“It’s like this lingering dread that’s always in the back of my head no matter what I do,” she told The Pointer. “I feel that human greed has taken over. And because of that, we aren’t able to find the solutions and climate change the way that we should.”
“Climate distress in children and young people,” according to the authors of the The Lancet article, “can be regarded as unjust and involving moral injury.”
Wong’s experience is the reality for many youth across Peel. But while climate change is a significant stressor, it is only one of a number of factors leading to a rapidly accelerating youth mental health crisis.
A report commissioned by Children’s Mental Health Ontario (CMHO), in January 2020, found that, across Peel in 2019, wait times for counselling and therapy directed toward those under 18 years of age could reach as high as 566 days, or roughly 18 months. For intensive mental health services, patients can be left waiting over two years.
The CMHO report painted the picture of Peel’s mental health crisis pre-pandemic. When COVID-19 hit Ontario, it created chaos across the healthcare sector, impacting almost every service. As the pandemic dragged on, outcomes for those suffering poor mental health worsened.
Over 98,000 client visits took place at the Canadian Mental Health Association (CMHA) Peel-Dufferin chapter between 2020 and 2021, according to the organization’s most recent annual report.
This was up from 84,153 visits the previous year, a 17 percent increase.
A report from the same organization found that in February 2022, one quarter of all residents in Ontario were seeking mental health support, up from nine percent two years prior. Nearly half of the respondents who participated in a poll said their mental health deteriorated during the pandemic.
With the World Health Organization declaring the pandemic over in May, more attention is being drawn to the global climate crisis and its effects but many experts say more needs to be invested in understanding the scale of health consequences created by the rapid rise in planetary temperature.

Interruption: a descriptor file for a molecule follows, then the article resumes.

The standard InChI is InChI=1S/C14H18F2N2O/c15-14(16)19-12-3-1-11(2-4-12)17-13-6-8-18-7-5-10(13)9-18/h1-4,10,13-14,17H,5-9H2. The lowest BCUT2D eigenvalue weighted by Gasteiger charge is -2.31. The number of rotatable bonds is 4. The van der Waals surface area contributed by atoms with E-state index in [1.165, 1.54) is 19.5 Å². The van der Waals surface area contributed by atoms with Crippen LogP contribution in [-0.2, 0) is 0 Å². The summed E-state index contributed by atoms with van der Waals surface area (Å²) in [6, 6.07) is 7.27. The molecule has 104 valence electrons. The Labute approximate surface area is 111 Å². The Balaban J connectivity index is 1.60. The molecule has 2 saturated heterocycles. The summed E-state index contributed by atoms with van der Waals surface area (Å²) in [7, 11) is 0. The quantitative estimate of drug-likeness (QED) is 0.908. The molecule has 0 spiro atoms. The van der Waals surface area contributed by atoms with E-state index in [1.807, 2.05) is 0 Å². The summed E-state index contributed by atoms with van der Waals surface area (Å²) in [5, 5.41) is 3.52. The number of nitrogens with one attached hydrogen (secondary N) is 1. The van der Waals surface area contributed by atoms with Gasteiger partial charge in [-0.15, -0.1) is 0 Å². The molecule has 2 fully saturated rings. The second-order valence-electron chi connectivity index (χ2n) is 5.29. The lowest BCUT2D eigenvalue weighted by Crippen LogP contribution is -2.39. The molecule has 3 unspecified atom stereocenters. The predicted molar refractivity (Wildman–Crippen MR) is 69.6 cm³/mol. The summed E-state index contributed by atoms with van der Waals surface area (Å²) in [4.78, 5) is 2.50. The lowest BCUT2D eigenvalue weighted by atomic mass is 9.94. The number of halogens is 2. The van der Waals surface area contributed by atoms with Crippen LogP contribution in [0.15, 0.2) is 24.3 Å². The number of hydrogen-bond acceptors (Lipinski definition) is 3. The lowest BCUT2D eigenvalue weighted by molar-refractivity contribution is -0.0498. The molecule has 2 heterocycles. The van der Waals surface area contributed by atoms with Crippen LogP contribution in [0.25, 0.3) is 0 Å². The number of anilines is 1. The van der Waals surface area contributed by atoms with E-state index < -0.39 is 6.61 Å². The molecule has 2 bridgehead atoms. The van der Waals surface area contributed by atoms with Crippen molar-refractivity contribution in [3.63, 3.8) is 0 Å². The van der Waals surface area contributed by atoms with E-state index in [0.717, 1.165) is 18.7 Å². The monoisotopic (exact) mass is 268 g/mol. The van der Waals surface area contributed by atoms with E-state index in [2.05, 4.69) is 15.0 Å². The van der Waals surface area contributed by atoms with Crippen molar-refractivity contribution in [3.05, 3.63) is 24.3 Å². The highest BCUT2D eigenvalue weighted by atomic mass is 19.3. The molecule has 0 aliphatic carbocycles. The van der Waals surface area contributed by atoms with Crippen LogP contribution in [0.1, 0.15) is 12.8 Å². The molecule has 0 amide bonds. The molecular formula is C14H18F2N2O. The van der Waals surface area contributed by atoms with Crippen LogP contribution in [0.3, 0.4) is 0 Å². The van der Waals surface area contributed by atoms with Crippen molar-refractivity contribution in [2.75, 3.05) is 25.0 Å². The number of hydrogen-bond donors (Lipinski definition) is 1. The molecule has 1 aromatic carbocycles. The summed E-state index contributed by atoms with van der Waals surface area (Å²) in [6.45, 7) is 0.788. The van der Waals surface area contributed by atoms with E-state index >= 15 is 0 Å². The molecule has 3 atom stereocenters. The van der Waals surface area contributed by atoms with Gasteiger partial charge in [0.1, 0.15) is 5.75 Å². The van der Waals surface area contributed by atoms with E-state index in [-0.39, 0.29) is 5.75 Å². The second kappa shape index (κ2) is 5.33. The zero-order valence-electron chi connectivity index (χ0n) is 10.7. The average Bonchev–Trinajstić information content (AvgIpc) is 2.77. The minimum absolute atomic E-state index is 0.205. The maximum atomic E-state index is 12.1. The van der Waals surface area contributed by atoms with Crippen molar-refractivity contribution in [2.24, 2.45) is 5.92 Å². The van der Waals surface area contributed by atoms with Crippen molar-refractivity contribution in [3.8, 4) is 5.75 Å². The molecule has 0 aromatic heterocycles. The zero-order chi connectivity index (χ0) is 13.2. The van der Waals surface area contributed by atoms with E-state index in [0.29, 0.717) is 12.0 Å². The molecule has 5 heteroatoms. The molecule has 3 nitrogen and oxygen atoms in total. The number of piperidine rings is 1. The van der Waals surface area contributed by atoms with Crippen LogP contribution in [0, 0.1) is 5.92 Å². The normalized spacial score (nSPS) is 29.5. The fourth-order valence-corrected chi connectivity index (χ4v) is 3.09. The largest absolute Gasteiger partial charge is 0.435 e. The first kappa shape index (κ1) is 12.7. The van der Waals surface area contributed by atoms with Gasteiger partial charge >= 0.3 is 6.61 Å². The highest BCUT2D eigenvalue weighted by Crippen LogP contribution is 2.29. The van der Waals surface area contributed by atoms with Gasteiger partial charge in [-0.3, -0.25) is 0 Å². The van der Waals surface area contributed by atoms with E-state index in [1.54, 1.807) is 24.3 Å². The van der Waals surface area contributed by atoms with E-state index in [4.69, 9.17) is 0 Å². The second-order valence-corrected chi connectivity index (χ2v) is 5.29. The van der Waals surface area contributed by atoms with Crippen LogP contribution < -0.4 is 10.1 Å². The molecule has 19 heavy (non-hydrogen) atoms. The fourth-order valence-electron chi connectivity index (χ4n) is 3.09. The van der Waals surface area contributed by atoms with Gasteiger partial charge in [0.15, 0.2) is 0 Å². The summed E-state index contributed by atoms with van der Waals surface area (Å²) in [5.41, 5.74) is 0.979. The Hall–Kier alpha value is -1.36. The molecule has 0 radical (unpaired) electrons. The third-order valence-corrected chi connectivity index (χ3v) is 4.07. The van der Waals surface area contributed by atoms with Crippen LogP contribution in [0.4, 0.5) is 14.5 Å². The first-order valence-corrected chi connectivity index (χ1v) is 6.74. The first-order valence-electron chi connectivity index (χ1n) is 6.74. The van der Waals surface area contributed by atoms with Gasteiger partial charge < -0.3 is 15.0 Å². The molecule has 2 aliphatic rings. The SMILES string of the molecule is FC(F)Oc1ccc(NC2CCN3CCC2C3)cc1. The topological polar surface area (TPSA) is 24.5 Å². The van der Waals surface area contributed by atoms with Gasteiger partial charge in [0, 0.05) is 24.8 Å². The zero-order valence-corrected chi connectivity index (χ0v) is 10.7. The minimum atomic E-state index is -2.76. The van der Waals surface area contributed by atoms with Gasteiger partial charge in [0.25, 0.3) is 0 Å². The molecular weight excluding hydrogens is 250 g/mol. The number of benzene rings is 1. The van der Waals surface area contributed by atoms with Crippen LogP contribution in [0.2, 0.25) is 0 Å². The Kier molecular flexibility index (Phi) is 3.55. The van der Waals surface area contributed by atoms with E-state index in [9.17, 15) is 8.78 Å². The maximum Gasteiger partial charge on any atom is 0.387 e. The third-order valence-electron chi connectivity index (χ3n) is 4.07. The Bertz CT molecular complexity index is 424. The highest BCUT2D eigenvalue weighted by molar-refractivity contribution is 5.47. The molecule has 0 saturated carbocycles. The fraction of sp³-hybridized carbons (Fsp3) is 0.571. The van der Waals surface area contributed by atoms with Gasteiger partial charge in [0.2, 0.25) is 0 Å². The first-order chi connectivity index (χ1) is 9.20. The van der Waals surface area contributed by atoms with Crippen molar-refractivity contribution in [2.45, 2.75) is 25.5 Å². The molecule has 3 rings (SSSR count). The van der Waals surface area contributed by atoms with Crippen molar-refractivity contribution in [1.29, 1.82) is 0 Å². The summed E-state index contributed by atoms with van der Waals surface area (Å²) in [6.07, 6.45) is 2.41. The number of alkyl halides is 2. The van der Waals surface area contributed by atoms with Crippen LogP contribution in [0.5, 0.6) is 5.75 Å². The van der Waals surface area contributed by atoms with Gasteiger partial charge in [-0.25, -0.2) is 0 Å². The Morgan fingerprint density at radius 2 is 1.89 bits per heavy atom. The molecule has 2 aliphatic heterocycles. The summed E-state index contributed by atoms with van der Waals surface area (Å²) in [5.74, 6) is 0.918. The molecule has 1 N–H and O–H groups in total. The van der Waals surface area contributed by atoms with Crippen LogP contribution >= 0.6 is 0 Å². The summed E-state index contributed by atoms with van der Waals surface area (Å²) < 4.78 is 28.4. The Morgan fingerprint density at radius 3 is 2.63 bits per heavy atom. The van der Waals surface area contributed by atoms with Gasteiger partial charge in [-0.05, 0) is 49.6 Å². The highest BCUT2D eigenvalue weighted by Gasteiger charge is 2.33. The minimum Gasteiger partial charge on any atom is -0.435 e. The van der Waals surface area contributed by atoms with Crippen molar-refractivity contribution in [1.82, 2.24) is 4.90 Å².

July 3 to 6 saw the global temperature record broken three times since the University of Maine’s Climate Reanalyzer began analyzing atmospheric temperature data from around the world in 1979.
The data come from measurement devices dotted around the Northern and Southern Hemisphere (which is currently in its winter). The arrival of El Nino, warm sea-surface temperatures in a band around the equator, impacted the sweltering temperatures, researchers explained.
Data and scientific measurements of human created atmospheric carbon clearly show global warming is being caused by our failure to reduce fossil fuel and other GHG emissions.
“The climate crisis has important long-term implications for physical and mental health as a result of acute and chronic environmental changes, from storms and wildfires to changing landscapes, and increasing temperatures,” The Lancet article reported.
“Because the climate crisis is so complex and lacks a clear solution, anxiety can easily become too intense and even overwhelming. Climate anxiety can be connected to many emotions, including worry, fear, anger, grief, despair, guilt, and shame, as well as hope, although the presence of these vary between individuals. As research in this field emerges, certain emotions have received more attention, especially climate grief, worry, and fear, tied to current and anticipated losses.”
These losses, or the fear of losing what previous generations have taken for granted, can be crippling.
“I don’t feel that we’re paying enough attention to the psychological impacts of this transition or this crisis,” Stefania Maggi, a professor in the department of psychology at Carleton University who specializes in psychological barriers to climate action and youth activism, told The Pointer. “We’re not preparing people enough to navigate those difficult changes.”
As tornadoes ripped across parts of Ontario over the past couple days and shelf clouds seldom seen before hung eerily above nearby landscapes, unusual weather events can be distressing for the population.
Maggi said unusual weather can invoke a wide range of emotions like fear, anxiety, dread, feeling overwhelmed and discomfort. The lack of agency felt by many who feel powerless when contemplating how their own life will be impacted can be paralyzing.
“For young people who are thinking about their future, for example, knowing that there is an expiration date to their ability to realize their life goals, is very daunting,” Maggi said. “It becomes a matter of existentialism. How can I even plan for the future? So the choices I make today, do they even matter? Is there even a place for me to give meaning to the things that I do?”